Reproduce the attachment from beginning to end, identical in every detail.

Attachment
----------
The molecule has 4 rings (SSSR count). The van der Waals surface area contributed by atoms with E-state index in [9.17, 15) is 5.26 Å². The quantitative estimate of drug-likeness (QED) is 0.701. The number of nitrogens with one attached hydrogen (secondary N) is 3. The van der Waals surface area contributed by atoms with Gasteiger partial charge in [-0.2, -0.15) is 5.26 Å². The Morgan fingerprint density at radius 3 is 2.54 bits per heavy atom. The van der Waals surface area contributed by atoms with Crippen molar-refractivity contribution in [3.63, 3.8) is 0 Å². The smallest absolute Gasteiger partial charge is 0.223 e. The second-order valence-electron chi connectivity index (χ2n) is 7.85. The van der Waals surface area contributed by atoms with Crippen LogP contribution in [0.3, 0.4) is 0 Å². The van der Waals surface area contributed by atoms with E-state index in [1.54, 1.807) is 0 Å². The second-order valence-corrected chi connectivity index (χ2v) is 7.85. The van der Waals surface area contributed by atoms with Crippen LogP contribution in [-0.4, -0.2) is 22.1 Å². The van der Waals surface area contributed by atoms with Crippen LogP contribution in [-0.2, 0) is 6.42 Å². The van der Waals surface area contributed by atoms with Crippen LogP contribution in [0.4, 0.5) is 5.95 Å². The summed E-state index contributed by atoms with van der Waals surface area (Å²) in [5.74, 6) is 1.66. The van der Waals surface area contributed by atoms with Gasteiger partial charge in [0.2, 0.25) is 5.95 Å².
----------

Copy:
The molecule has 4 rings (SSSR count). The van der Waals surface area contributed by atoms with E-state index in [9.17, 15) is 5.26 Å². The quantitative estimate of drug-likeness (QED) is 0.701. The number of nitrogens with one attached hydrogen (secondary N) is 3. The van der Waals surface area contributed by atoms with Gasteiger partial charge in [-0.2, -0.15) is 5.26 Å². The Morgan fingerprint density at radius 3 is 2.54 bits per heavy atom. The van der Waals surface area contributed by atoms with Crippen molar-refractivity contribution in [3.63, 3.8) is 0 Å². The smallest absolute Gasteiger partial charge is 0.223 e. The second-order valence-electron chi connectivity index (χ2n) is 7.85. The van der Waals surface area contributed by atoms with Crippen LogP contribution in [0.3, 0.4) is 0 Å². The van der Waals surface area contributed by atoms with E-state index in [1.54, 1.807) is 0 Å². The second-order valence-corrected chi connectivity index (χ2v) is 7.85. The van der Waals surface area contributed by atoms with Crippen LogP contribution in [-0.4, -0.2) is 22.1 Å². The van der Waals surface area contributed by atoms with Crippen LogP contribution in [-0.2, 0) is 6.42 Å². The van der Waals surface area contributed by atoms with Crippen LogP contribution in [0.4, 0.5) is 5.95 Å². The summed E-state index contributed by atoms with van der Waals surface area (Å²) in [5.74, 6) is 1.66. The van der Waals surface area contributed by atoms with Gasteiger partial charge in [0.2, 0.25) is 5.95 Å².